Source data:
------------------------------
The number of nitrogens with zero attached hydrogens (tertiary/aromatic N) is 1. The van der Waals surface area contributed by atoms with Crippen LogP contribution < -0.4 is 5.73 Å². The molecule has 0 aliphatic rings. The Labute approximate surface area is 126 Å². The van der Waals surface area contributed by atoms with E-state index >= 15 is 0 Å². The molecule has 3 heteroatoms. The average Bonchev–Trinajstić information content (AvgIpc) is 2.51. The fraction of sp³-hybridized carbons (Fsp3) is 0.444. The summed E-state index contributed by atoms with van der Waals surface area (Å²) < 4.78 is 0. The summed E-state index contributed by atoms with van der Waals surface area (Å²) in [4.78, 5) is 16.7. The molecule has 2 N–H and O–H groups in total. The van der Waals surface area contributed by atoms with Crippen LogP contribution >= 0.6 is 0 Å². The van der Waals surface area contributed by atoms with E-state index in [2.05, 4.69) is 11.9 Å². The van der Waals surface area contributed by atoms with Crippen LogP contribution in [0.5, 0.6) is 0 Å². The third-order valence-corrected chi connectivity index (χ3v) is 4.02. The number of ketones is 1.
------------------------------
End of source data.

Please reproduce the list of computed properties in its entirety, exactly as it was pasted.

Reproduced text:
The number of nitrogens with zero attached hydrogens (tertiary/aromatic N) is 1. The van der Waals surface area contributed by atoms with Crippen LogP contribution < -0.4 is 5.73 Å². The molecule has 0 aliphatic rings. The Labute approximate surface area is 126 Å². The van der Waals surface area contributed by atoms with E-state index >= 15 is 0 Å². The molecule has 3 heteroatoms. The average Bonchev–Trinajstić information content (AvgIpc) is 2.51. The fraction of sp³-hybridized carbons (Fsp3) is 0.444. The summed E-state index contributed by atoms with van der Waals surface area (Å²) < 4.78 is 0. The summed E-state index contributed by atoms with van der Waals surface area (Å²) in [4.78, 5) is 16.7. The molecule has 2 N–H and O–H groups in total. The van der Waals surface area contributed by atoms with Crippen LogP contribution >= 0.6 is 0 Å². The van der Waals surface area contributed by atoms with E-state index in [2.05, 4.69) is 11.9 Å². The van der Waals surface area contributed by atoms with Crippen LogP contribution in [0.5, 0.6) is 0 Å². The third-order valence-corrected chi connectivity index (χ3v) is 4.02. The number of ketones is 1.